• Changes to how you take your medicines
  • What you can eat and drink before surgery
  • Quitting smoking if you have been smoking during your pregnancy
  • Getting other tests or procedures
  • Finding people to help you with your day-to-day tasks and the care of your newborn baby for the first week or two after you come home from the hospital
  • Other steps to follow before surgery

Tell your healthcare provider if you have any food or medicine allergies. Also tell your provider about all medicines and supplements that you take.

Talk to your provider about what happens after the procedure, such as:

  • Caring for your surgical wound
  • Taking medicines to relieve pain, prevent infection, or treat other problems
  • Avoiding some activities for a while
  • Symptoms or problems to watch for and what to do if you have them
  • When you can return to your normal activities
  • When you should come back for a checkup

If you are planning to have a C-section and you go into labor or have contractions or bleeding, call your healthcare provider right away.

What happens during the procedure?

The procedure will be done at the hospital.

You will be given medicine called anesthesia to keep you from feeling pain. Depending on the medicine, you may be awake or asleep during the procedure.

Your healthcare provider will make a cut below your belly button and into the lower part of your uterus to remove the baby. Your provider will remove the baby, placenta, and birth sac. Your provider will then close the cuts in your uterus and belly.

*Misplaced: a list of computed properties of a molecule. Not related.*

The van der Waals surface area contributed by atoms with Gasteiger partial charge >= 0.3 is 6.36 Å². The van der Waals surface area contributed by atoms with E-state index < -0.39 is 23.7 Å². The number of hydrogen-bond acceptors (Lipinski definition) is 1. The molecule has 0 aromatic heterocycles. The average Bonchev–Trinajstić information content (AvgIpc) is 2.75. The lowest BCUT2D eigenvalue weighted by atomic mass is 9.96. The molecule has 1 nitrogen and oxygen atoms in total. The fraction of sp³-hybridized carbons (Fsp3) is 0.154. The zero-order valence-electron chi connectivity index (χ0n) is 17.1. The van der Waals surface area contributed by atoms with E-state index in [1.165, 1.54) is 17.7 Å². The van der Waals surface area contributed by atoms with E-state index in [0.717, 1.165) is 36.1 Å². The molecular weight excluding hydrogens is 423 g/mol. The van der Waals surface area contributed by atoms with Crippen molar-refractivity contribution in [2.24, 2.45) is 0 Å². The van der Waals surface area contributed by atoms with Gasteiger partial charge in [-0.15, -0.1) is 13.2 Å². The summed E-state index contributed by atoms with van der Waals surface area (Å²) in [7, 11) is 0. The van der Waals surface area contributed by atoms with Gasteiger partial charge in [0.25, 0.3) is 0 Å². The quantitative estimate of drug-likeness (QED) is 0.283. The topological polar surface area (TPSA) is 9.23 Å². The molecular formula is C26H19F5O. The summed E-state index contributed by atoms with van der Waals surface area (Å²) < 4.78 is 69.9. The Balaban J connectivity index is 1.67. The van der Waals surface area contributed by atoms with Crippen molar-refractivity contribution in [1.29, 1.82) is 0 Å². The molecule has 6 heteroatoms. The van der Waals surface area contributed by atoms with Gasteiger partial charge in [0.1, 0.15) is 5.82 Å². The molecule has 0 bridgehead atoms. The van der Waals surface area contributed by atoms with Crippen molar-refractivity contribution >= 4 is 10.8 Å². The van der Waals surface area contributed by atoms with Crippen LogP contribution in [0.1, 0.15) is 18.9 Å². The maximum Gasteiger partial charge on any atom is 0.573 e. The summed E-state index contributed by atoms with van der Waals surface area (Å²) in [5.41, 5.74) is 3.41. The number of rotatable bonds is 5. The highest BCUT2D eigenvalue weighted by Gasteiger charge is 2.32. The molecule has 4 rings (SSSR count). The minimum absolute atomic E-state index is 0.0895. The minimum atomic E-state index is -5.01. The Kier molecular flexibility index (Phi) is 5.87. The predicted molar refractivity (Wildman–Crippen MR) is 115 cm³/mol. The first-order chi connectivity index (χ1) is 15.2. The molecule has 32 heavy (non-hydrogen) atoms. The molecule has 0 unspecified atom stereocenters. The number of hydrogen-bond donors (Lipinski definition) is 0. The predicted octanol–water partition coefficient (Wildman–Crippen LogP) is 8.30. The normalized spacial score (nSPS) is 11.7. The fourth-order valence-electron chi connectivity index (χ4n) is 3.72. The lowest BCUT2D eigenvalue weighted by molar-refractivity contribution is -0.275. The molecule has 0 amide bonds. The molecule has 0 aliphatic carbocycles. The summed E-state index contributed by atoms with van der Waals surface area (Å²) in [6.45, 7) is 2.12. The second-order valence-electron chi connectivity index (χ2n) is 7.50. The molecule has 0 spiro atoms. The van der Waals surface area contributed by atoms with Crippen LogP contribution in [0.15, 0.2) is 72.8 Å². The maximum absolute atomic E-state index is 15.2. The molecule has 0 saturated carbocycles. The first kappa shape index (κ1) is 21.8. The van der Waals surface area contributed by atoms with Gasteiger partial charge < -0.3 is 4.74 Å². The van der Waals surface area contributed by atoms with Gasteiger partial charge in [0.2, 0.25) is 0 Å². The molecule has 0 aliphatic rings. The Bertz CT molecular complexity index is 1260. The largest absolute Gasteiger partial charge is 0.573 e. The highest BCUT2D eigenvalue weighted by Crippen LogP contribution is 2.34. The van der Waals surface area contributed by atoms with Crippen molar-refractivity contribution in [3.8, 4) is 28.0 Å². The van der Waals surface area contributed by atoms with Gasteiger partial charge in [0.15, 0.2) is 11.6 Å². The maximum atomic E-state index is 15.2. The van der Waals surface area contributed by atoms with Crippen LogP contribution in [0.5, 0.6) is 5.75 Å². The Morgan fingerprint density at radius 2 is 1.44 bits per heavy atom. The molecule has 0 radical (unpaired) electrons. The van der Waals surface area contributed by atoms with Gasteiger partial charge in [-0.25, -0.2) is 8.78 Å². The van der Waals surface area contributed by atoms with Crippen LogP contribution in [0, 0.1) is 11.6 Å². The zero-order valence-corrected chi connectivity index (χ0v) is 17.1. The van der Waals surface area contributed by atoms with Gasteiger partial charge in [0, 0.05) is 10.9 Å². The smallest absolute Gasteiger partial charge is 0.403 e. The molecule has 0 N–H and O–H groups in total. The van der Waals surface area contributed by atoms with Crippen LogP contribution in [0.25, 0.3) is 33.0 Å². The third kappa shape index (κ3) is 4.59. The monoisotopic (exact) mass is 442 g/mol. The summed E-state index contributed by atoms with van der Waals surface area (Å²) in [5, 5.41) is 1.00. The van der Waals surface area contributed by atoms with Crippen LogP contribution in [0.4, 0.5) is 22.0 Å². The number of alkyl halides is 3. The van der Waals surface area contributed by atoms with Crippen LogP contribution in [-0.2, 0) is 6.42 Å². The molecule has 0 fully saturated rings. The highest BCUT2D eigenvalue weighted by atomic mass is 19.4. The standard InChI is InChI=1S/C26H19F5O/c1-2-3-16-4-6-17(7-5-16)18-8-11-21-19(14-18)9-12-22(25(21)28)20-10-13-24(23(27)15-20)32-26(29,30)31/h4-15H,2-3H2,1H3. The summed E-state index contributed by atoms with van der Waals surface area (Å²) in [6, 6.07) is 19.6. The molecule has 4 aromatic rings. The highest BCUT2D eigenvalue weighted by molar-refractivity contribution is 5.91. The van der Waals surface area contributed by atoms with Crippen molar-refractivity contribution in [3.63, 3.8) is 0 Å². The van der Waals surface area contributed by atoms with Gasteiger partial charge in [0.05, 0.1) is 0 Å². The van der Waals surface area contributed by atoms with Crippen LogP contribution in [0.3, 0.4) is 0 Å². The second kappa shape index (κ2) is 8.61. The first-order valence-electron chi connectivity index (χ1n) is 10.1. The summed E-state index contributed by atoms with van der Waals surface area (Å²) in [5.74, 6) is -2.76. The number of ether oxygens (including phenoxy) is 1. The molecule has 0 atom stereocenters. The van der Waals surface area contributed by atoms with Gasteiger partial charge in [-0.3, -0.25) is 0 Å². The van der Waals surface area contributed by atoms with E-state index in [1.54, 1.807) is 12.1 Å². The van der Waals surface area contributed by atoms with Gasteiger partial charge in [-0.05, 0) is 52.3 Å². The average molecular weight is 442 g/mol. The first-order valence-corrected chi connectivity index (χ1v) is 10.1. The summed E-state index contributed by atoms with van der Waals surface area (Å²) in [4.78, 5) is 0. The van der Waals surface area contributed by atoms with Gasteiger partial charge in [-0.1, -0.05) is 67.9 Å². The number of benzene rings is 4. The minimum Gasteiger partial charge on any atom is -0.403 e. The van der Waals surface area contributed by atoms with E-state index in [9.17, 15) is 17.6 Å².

What happens after the procedure?

You may stay in the hospital 2 to 4 days after your baby is born.

Your belly will be sore. You may need help with positioning your baby comfortably for feeding. Walking and standing will be uncomfortable for the first few days.

You may have nausea, vomiting, or constipation after the procedure. Your healthcare provider may give you medicine or recommend other ways to treat these problems. Your provider may also give you an antibiotic to take after the surgery to help prevent an infection.

The cut made in the uterus to deliver the baby is usually horizontal (across the womb). This allows the muscles in the womb to safely stretch the next time you give birth. Many women who have had a C-section are able to deliver their next baby through the birth canal.

What are the risks of this procedure?

Your healthcare provider will explain the procedure and any risks. Some possible risks include:

  • You may have problems with anesthesia.
  • You may have infection, bleeding, or blood clots.
  • Your uterus or other parts of your body may be injured during the surgery.
  • Any future children may need to be delivered by C-section.
  • The baby might be hurt during the surgery.

Ask your healthcare provider how these risks apply to you. Be sure to discuss any other questions or concerns that you may have.

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Published by RelayHealth.